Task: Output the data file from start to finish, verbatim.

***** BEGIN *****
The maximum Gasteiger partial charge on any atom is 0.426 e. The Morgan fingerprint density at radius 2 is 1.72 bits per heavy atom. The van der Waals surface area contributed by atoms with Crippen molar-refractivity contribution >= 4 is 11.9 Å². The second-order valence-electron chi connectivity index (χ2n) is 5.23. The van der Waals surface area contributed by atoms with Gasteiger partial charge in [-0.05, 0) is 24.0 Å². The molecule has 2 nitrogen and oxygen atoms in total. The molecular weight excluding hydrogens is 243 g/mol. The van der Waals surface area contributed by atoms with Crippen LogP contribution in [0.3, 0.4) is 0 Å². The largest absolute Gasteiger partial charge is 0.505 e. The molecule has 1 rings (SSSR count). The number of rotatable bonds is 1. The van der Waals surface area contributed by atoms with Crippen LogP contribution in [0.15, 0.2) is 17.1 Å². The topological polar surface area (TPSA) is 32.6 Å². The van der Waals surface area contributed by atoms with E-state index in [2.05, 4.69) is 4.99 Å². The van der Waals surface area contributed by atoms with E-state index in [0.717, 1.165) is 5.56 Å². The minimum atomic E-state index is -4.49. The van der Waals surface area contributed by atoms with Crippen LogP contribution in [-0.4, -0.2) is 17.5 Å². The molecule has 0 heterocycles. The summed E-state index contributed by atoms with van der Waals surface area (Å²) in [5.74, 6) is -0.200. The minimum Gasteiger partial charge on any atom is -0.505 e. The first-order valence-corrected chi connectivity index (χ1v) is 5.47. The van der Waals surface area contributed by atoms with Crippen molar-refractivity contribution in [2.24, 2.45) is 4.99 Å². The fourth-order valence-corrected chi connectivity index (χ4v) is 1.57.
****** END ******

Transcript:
The maximum Gasteiger partial charge on any atom is 0.426 e. The Morgan fingerprint density at radius 2 is 1.72 bits per heavy atom. The van der Waals surface area contributed by atoms with Crippen molar-refractivity contribution >= 4 is 11.9 Å². The second-order valence-electron chi connectivity index (χ2n) is 5.23. The van der Waals surface area contributed by atoms with Gasteiger partial charge in [-0.05, 0) is 24.0 Å². The molecule has 2 nitrogen and oxygen atoms in total. The molecular weight excluding hydrogens is 243 g/mol. The van der Waals surface area contributed by atoms with Crippen LogP contribution in [0.3, 0.4) is 0 Å². The largest absolute Gasteiger partial charge is 0.505 e. The molecule has 1 rings (SSSR count). The number of rotatable bonds is 1. The van der Waals surface area contributed by atoms with Crippen LogP contribution in [0.15, 0.2) is 17.1 Å². The topological polar surface area (TPSA) is 32.6 Å². The van der Waals surface area contributed by atoms with E-state index in [2.05, 4.69) is 4.99 Å². The van der Waals surface area contributed by atoms with E-state index in [0.717, 1.165) is 5.56 Å². The minimum atomic E-state index is -4.49. The van der Waals surface area contributed by atoms with Crippen LogP contribution in [-0.4, -0.2) is 17.5 Å². The molecule has 0 heterocycles. The summed E-state index contributed by atoms with van der Waals surface area (Å²) in [5.74, 6) is -0.200. The minimum Gasteiger partial charge on any atom is -0.505 e. The first-order valence-corrected chi connectivity index (χ1v) is 5.47. The van der Waals surface area contributed by atoms with Crippen molar-refractivity contribution in [2.24, 2.45) is 4.99 Å². The fourth-order valence-corrected chi connectivity index (χ4v) is 1.57.